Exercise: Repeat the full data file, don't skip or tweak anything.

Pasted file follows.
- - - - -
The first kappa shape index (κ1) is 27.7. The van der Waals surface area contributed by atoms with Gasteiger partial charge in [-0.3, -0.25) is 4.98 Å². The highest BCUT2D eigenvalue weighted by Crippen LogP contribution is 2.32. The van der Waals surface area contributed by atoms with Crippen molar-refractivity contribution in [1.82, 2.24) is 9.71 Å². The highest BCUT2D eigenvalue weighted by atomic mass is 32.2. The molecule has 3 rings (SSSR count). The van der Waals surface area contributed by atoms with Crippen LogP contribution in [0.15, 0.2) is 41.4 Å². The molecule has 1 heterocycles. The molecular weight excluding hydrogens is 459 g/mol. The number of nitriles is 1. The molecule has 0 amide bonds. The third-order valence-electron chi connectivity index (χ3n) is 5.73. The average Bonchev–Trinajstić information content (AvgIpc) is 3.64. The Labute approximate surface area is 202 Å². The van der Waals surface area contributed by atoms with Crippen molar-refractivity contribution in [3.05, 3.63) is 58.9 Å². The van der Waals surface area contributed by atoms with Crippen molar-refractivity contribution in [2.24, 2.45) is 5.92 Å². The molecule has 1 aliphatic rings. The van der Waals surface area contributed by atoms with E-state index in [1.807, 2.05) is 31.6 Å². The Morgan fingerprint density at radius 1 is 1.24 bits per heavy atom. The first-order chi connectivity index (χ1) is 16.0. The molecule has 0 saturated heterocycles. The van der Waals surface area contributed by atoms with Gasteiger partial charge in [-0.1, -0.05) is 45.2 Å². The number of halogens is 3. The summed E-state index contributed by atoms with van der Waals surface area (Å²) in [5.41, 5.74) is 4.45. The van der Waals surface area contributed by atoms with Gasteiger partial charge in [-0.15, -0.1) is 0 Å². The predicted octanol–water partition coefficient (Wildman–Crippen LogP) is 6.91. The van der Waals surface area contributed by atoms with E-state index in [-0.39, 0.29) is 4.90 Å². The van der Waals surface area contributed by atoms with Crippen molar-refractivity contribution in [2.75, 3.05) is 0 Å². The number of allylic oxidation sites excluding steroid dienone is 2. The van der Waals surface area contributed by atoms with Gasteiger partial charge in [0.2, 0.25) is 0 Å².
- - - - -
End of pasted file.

The first kappa shape index (κ1) is 27.7. The van der Waals surface area contributed by atoms with Gasteiger partial charge in [-0.3, -0.25) is 4.98 Å². The highest BCUT2D eigenvalue weighted by Crippen LogP contribution is 2.32. The van der Waals surface area contributed by atoms with Crippen molar-refractivity contribution in [1.82, 2.24) is 9.71 Å². The highest BCUT2D eigenvalue weighted by atomic mass is 32.2. The molecule has 3 rings (SSSR count). The van der Waals surface area contributed by atoms with Crippen LogP contribution in [0.15, 0.2) is 41.4 Å². The molecule has 1 heterocycles. The molecular weight excluding hydrogens is 459 g/mol. The number of nitriles is 1. The molecule has 0 amide bonds. The third-order valence-electron chi connectivity index (χ3n) is 5.73. The average Bonchev–Trinajstić information content (AvgIpc) is 3.64. The Labute approximate surface area is 202 Å². The van der Waals surface area contributed by atoms with Crippen molar-refractivity contribution in [3.05, 3.63) is 58.9 Å². The van der Waals surface area contributed by atoms with Crippen molar-refractivity contribution in [2.24, 2.45) is 5.92 Å². The molecule has 1 aliphatic rings. The van der Waals surface area contributed by atoms with E-state index in [1.807, 2.05) is 31.6 Å². The Morgan fingerprint density at radius 1 is 1.24 bits per heavy atom. The first-order chi connectivity index (χ1) is 16.0. The molecule has 0 saturated heterocycles. The van der Waals surface area contributed by atoms with Gasteiger partial charge in [-0.1, -0.05) is 45.2 Å². The number of halogens is 3. The summed E-state index contributed by atoms with van der Waals surface area (Å²) in [5.41, 5.74) is 4.45. The van der Waals surface area contributed by atoms with Gasteiger partial charge in [-0.15, -0.1) is 0 Å². The predicted octanol–water partition coefficient (Wildman–Crippen LogP) is 6.91. The van der Waals surface area contributed by atoms with E-state index in [-0.39, 0.29) is 4.90 Å². The van der Waals surface area contributed by atoms with Crippen molar-refractivity contribution in [2.75, 3.05) is 0 Å². The number of allylic oxidation sites excluding steroid dienone is 2. The van der Waals surface area contributed by atoms with Gasteiger partial charge in [0.2, 0.25) is 0 Å².